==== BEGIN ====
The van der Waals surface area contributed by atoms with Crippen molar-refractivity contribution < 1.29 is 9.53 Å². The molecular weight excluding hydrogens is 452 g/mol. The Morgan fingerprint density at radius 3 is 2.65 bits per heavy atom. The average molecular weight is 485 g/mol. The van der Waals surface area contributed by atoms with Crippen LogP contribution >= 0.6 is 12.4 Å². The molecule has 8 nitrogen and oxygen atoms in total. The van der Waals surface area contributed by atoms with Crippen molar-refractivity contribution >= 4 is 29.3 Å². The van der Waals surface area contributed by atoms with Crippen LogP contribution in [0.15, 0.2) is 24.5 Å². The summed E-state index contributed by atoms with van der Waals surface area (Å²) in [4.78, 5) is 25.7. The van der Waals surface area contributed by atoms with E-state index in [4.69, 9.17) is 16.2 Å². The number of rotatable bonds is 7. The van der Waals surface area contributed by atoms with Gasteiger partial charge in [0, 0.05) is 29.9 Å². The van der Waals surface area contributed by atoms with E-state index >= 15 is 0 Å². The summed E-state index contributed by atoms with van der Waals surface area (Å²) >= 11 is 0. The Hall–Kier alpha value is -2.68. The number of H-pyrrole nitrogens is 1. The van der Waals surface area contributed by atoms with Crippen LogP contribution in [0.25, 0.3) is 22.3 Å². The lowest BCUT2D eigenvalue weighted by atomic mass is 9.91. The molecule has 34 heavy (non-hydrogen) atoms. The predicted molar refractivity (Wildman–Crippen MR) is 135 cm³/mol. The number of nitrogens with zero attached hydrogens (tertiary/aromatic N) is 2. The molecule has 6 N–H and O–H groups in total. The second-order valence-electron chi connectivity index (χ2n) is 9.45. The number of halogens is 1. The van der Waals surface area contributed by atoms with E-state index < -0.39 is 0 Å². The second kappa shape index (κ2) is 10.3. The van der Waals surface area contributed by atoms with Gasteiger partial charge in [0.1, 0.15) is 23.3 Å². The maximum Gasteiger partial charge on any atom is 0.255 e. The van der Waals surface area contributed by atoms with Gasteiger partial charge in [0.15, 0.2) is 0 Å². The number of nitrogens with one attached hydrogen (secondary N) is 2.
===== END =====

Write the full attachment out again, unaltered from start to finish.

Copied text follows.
The van der Waals surface area contributed by atoms with Crippen molar-refractivity contribution < 1.29 is 9.53 Å². The molecular weight excluding hydrogens is 452 g/mol. The Morgan fingerprint density at radius 3 is 2.65 bits per heavy atom. The average molecular weight is 485 g/mol. The van der Waals surface area contributed by atoms with Crippen LogP contribution >= 0.6 is 12.4 Å². The molecule has 8 nitrogen and oxygen atoms in total. The van der Waals surface area contributed by atoms with Crippen molar-refractivity contribution >= 4 is 29.3 Å². The van der Waals surface area contributed by atoms with Crippen LogP contribution in [0.15, 0.2) is 24.5 Å². The summed E-state index contributed by atoms with van der Waals surface area (Å²) in [4.78, 5) is 25.7. The van der Waals surface area contributed by atoms with E-state index in [4.69, 9.17) is 16.2 Å². The number of rotatable bonds is 7. The van der Waals surface area contributed by atoms with Gasteiger partial charge in [0, 0.05) is 29.9 Å². The van der Waals surface area contributed by atoms with E-state index >= 15 is 0 Å². The summed E-state index contributed by atoms with van der Waals surface area (Å²) >= 11 is 0. The Hall–Kier alpha value is -2.68. The number of H-pyrrole nitrogens is 1. The van der Waals surface area contributed by atoms with Crippen LogP contribution in [0.25, 0.3) is 22.3 Å². The lowest BCUT2D eigenvalue weighted by atomic mass is 9.91. The molecule has 34 heavy (non-hydrogen) atoms. The predicted molar refractivity (Wildman–Crippen MR) is 135 cm³/mol. The number of nitrogens with zero attached hydrogens (tertiary/aromatic N) is 2. The molecule has 6 N–H and O–H groups in total. The second-order valence-electron chi connectivity index (χ2n) is 9.45. The number of halogens is 1. The van der Waals surface area contributed by atoms with E-state index < -0.39 is 0 Å². The second kappa shape index (κ2) is 10.3. The van der Waals surface area contributed by atoms with Gasteiger partial charge in [0.1, 0.15) is 23.3 Å². The maximum Gasteiger partial charge on any atom is 0.255 e. The van der Waals surface area contributed by atoms with Gasteiger partial charge in [0.15, 0.2) is 0 Å². The number of nitrogens with one attached hydrogen (secondary N) is 2.